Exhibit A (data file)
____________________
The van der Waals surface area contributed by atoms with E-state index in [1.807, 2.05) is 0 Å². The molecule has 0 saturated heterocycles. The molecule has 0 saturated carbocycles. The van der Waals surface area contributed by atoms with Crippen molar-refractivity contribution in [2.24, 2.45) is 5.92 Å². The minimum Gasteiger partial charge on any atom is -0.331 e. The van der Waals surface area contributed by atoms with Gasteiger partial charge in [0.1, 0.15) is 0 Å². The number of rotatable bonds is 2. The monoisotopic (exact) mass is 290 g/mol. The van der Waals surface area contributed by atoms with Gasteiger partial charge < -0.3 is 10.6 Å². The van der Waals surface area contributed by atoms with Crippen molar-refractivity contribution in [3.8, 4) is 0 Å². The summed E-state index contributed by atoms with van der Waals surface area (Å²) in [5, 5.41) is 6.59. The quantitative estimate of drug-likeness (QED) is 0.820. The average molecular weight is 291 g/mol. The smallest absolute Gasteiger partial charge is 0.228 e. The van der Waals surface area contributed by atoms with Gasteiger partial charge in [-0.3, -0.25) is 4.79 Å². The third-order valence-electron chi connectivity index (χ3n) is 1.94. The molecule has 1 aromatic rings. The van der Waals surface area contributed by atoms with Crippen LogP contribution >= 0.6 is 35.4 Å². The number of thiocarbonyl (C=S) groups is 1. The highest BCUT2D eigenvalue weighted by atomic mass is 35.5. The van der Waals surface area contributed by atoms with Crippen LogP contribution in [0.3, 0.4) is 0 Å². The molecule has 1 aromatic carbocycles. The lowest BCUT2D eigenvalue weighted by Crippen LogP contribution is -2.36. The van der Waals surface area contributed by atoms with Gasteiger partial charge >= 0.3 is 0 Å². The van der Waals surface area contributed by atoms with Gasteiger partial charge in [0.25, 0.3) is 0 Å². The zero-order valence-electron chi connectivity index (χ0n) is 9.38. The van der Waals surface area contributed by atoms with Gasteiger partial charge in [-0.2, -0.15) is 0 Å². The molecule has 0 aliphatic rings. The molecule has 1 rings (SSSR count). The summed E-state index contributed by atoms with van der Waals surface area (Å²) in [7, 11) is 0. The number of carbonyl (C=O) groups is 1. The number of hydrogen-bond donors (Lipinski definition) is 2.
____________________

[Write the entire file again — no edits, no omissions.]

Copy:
The van der Waals surface area contributed by atoms with E-state index in [1.807, 2.05) is 0 Å². The molecule has 0 saturated heterocycles. The molecule has 0 saturated carbocycles. The van der Waals surface area contributed by atoms with Crippen molar-refractivity contribution in [2.24, 2.45) is 5.92 Å². The minimum Gasteiger partial charge on any atom is -0.331 e. The van der Waals surface area contributed by atoms with Gasteiger partial charge in [0.1, 0.15) is 0 Å². The number of rotatable bonds is 2. The monoisotopic (exact) mass is 290 g/mol. The van der Waals surface area contributed by atoms with Gasteiger partial charge < -0.3 is 10.6 Å². The van der Waals surface area contributed by atoms with Crippen molar-refractivity contribution in [3.8, 4) is 0 Å². The summed E-state index contributed by atoms with van der Waals surface area (Å²) in [5, 5.41) is 6.59. The quantitative estimate of drug-likeness (QED) is 0.820. The average molecular weight is 291 g/mol. The smallest absolute Gasteiger partial charge is 0.228 e. The van der Waals surface area contributed by atoms with Gasteiger partial charge in [-0.3, -0.25) is 4.79 Å². The third-order valence-electron chi connectivity index (χ3n) is 1.94. The molecule has 1 aromatic rings. The van der Waals surface area contributed by atoms with Crippen LogP contribution >= 0.6 is 35.4 Å². The number of thiocarbonyl (C=S) groups is 1. The highest BCUT2D eigenvalue weighted by atomic mass is 35.5. The van der Waals surface area contributed by atoms with Crippen LogP contribution in [0.3, 0.4) is 0 Å². The molecule has 1 aromatic carbocycles. The lowest BCUT2D eigenvalue weighted by Crippen LogP contribution is -2.36. The van der Waals surface area contributed by atoms with Gasteiger partial charge >= 0.3 is 0 Å². The van der Waals surface area contributed by atoms with Gasteiger partial charge in [0.25, 0.3) is 0 Å². The zero-order valence-electron chi connectivity index (χ0n) is 9.38. The van der Waals surface area contributed by atoms with Gasteiger partial charge in [-0.2, -0.15) is 0 Å². The molecule has 0 aliphatic rings. The molecule has 1 rings (SSSR count). The summed E-state index contributed by atoms with van der Waals surface area (Å²) in [7, 11) is 0. The number of carbonyl (C=O) groups is 1. The number of hydrogen-bond donors (Lipinski definition) is 2.